There’s so many ways to go organic (food, household cleaning products, clothes etc), it’s easy to get confused. So let’s start with five easy ways to go organic with your food.
Ever since reading Shazzie’s ‘Detox Your World’, I have tried to choose the organic version of most of the things that I eat. In my experience, it is more expensive to eat organic food, but I do encourage people to eat organically if they can in order to reduce the number of toxins they consume.
I was listening to Joshua Rosenthal, the founder of the Institute of Integrative Nutrition, talk about organic food the other day and how it doesn’t have to be all or nothing. With that in mind, I was interested to read respected New York Times Journalist Tara Parker Pope’s recommendations of how you can ‘increase the percentage of organic food in your diet without big changes to your shopping cart or your spending.’
‘The key is to be strategic in your organic purchases. Opting for organic produce, for instance, doesn’t necessarily have a big impact, depending on what you eat. According to the Environmental Working Group, commercially-farmed fruits and vegetables vary in their levels of pesticide residue.
Some vegetables, like broccoli, asparagus and onions, as well as foods with peels, such as avocados, bananas and oranges, have relatively low levels compared to other fruits and vegetables.’
So how do you go organic with your food, and control your budget? Pediatrician Dr. Alan Greene, whose book “Raising Baby Green” explains how to raise a child in an environmentally-friendly way, has identified a few “strategic” organic foods that he says can make the biggest impact on the family diet.
- Milk: “When you choose a glass of conventional milk, you are buying into a whole chemical system of agriculture,” says Dr. Greene. People who switch to organic milk typically do so because they are concerned about the antibiotics, artificial hormones and pesticides used in the commercial dairy industry. One recent United States Department of Agriculture survey found certain pesticides in about 30 percent of conventional milk samples and low levels in only one organic sample. The level is relatively low compared to some other foods, but many kids consume milk in large quantities.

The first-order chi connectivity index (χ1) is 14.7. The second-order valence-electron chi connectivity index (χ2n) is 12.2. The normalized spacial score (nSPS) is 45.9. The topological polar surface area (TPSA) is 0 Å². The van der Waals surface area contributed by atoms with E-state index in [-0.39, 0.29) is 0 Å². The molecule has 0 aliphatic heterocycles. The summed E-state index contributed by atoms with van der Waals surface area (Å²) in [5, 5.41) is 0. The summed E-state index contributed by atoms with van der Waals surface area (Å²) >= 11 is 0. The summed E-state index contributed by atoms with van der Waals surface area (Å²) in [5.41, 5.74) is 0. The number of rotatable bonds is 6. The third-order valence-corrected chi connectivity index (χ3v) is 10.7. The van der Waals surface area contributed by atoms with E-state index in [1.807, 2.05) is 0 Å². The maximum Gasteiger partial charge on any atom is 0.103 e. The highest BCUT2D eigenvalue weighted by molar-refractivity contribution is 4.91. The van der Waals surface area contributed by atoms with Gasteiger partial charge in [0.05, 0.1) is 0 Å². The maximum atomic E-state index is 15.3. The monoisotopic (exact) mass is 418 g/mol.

- Potatoes: Potatoes are a staple of the American diet — one survey found they account for 30 percent of our overall vegetable consumption. A simple switch to organic potatoes has the potential to have a big impact because commercially-farmed potatoes are some of the most pesticide-contaminated vegetables. A 2006 U.S.D.A. test found 81 percent of potatoes tested still contained pesticides after being washed and peeled, and the potato has one of the the highest pesticide contents of 43 fruits and vegetables tested, according to the Environmental Working Group.
You can also go organic with your food by choosing to eat organic peanut butter – a big favourite.
3. Peanut butter: More acres are devoted to growing peanuts than any other fruits, vegetable or nut, according to the U.S.D.A. More than 99 percent of peanut farms use conventional farming practices, including the use of fungicide to treat mold, a common problem in peanut crops. Given that some kids eat peanut butter almost every day, this seems like a simple and practical switch. Commercial food firms now offer organic brands in the regular grocery store, but my daughter loves to go to the health food store and grind her own peanut butter.
4. Tomato Ketchup: For some families, ketchup accounts for a large part of the household vegetable intake. About 75 percent of tomato consumption is in the form of processed tomatoes, including juice, tomato paste and ketchup. Notably, recent research has shown organic ketchup has about double the antioxidants of conventional ketchup.
And you can go organic with your food by choosing one fruit – say apples – as organic apples are readily available.
5. Apples: Apples are the second most commonly eaten fresh fruit, after bananas, and they are also used in the second most popular juice, after oranges. But apples are also one of the most pesticide-contaminated fruits and vegetables.
For a complete list of Dr. Greene’s strategic organic choices, visit Organic Rx on his website.
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